Agricultural Market Development
At The World Food Bank, we are focused on ending hunger and extreme poverty in developing nations. According to the World Bank, 78% of poor people live in rural communities and participate directly in agriculture. It’s also important to note that the history of every first-world nation shows that their economic transformation was lead by agriculture. Therefore to truly transform the face of poverty and hunger in developing nations, it has to involve agricultural market improvements.
We work on sustainable solutions by making systematic changes to agricultural markets and systems in developing nations. We partner with governments, smallholder farmers, processors and every part of the value chain to fill gaps, improve efficiencies, and stabilize markets.
Although the ecosystems are complex, we have found that transformational change in smallholder farmers lives can be made by focusing on four key enablers: 1) Improved Markets, 2) Education on Good Agricultural Practices, 3) Access to High Quality Inputs, and 4) Access to Affordable Financing.
Perhaps the biggest challenge for agriculture in developing nations is market volatility. When of the farmers in a community harvest the same crop(s) at the same time, it causes a significant temporary increase in supply. Demand at this time is low because all of their neighbors also harvested so have ample food for their families. Frequently, school fees are due during harvest, when farmers earn money. This leads to farmers rushing to market to make the quick cash, despite low prices. As a result, it is not uncommon for smallholder farmers to sell below cost.
Mid-season, there is an increased demand for food as farmers run out of their own supply. This leads to increased prices, which is problematic for food processing facilities. It is common for these businesses to go idle three or more months per year because food prices are too high for them to afford.
We work to stabilize markets by establishing a profitable price floor that we offer farmers who produce crops that meet our quality requirements, and establishing a profitable price ceiling for food processing businesses that enables them to operate all year long.
Education on Good Agricultural Practices
Smallholder farmers are extremely risk adverse due to their lack of resiliency. As a result, they avoid experimentation with new inputs or techniques that could improve their harvest, and simply utilize traditional methods that served their ancestors. As a result, the quantity and quality of food harvested is significantly lower than would be possible with good agricultural practices. With healthier soils, hybrid seeds, crop rotation, and improved post-harvest techniques, the quantity and quality of the food they grow significantly improves.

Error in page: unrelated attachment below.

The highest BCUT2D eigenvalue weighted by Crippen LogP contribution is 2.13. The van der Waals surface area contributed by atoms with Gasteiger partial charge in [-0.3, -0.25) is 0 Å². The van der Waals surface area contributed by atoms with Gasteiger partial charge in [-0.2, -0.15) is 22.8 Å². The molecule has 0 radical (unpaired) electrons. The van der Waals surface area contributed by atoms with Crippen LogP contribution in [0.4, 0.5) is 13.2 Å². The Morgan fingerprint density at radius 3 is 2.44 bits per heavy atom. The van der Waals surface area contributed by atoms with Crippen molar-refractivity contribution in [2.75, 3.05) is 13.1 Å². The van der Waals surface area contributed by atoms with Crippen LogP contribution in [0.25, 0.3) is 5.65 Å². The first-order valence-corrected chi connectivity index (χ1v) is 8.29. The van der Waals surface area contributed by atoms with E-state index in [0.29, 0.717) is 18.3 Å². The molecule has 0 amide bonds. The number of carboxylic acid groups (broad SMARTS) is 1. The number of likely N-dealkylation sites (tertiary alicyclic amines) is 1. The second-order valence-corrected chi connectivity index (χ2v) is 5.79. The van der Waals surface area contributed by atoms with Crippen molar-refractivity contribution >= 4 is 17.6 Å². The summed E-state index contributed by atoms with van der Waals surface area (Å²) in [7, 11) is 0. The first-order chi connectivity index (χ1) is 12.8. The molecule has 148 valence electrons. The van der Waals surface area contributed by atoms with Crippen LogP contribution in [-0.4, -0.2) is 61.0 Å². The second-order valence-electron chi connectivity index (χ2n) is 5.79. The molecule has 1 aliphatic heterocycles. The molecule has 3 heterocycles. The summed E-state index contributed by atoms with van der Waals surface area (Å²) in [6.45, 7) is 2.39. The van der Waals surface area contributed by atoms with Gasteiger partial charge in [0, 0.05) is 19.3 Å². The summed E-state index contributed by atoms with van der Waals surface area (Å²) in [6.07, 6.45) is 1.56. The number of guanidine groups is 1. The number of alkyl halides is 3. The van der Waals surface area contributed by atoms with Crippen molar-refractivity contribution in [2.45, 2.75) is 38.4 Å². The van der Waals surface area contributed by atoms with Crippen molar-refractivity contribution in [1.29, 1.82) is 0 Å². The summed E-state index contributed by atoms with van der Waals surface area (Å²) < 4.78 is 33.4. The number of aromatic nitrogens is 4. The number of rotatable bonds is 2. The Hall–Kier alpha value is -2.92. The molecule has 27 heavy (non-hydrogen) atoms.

We utilize a multi-pronged approach to solve this problem, including: 1) direct hands-on farmer training in their communities, 2) continuing education for agronomists and government extension workers, and 3) entertaining broadcast TV and radio educational programs that demonstrate the improved inputs and techniques and the impact they make.
Access to High Quality Inputs
In rural communities, access to high quality inputs is difficult. Most farmers save some seed from a prior season to plant in the next season. When compared to hybrid seeds, the yields possible from generational seeds are significantly lower.
Other inputs to control weeds, pests and fungus can be toxic and damage the soils or contaminate the harvest. When possible, organic products that are safe and enhance the soil and ecosystem are preferred.
We partner with high quality input providers to ensure that farmers in the communities where we operate have access to their inputs.
Access to Affordable Finance
The rural poor live in a constant state of no savings. Every shilling of income goes directly toward survival. Banks rarely want to lend to smallholder farmers due to the high risk of default. As a result, at the beginning of each season, farmers rarely have the capital required to buy the high quality inputs that could significantly improve their yields.